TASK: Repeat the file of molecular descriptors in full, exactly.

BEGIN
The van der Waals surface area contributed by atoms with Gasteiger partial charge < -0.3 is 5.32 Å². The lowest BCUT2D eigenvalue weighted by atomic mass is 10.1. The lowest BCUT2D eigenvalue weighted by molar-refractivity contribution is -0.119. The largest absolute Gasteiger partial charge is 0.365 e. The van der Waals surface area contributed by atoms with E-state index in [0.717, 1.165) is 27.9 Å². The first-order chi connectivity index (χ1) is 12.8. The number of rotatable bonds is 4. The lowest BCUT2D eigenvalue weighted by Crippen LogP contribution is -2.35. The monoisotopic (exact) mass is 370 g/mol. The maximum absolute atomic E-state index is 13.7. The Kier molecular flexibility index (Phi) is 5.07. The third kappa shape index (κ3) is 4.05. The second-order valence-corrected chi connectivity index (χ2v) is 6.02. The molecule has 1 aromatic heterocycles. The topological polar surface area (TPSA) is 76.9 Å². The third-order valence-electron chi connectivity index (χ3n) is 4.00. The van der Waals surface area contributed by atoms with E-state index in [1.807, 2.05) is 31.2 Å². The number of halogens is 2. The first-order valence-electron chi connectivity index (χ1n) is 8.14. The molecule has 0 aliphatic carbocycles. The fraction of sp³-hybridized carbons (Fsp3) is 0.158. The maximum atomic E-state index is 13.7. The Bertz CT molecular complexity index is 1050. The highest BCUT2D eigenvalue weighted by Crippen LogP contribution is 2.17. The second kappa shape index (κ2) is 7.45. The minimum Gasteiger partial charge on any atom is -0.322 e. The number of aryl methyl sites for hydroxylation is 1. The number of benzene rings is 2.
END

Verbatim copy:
The van der Waals surface area contributed by atoms with Gasteiger partial charge < -0.3 is 5.32 Å². The lowest BCUT2D eigenvalue weighted by atomic mass is 10.1. The lowest BCUT2D eigenvalue weighted by molar-refractivity contribution is -0.119. The largest absolute Gasteiger partial charge is 0.365 e. The van der Waals surface area contributed by atoms with E-state index in [0.717, 1.165) is 27.9 Å². The first-order chi connectivity index (χ1) is 12.8. The number of rotatable bonds is 4. The lowest BCUT2D eigenvalue weighted by Crippen LogP contribution is -2.35. The monoisotopic (exact) mass is 370 g/mol. The maximum absolute atomic E-state index is 13.7. The Kier molecular flexibility index (Phi) is 5.07. The third kappa shape index (κ3) is 4.05. The second-order valence-corrected chi connectivity index (χ2v) is 6.02. The molecule has 1 aromatic heterocycles. The topological polar surface area (TPSA) is 76.9 Å². The third-order valence-electron chi connectivity index (χ3n) is 4.00. The van der Waals surface area contributed by atoms with E-state index in [1.807, 2.05) is 31.2 Å². The number of halogens is 2. The first-order valence-electron chi connectivity index (χ1n) is 8.14. The molecule has 0 aliphatic carbocycles. The fraction of sp³-hybridized carbons (Fsp3) is 0.158. The maximum atomic E-state index is 13.7. The Bertz CT molecular complexity index is 1050. The highest BCUT2D eigenvalue weighted by Crippen LogP contribution is 2.17. The second kappa shape index (κ2) is 7.45. The minimum Gasteiger partial charge on any atom is -0.322 e. The number of aryl methyl sites for hydroxylation is 1. The number of benzene rings is 2.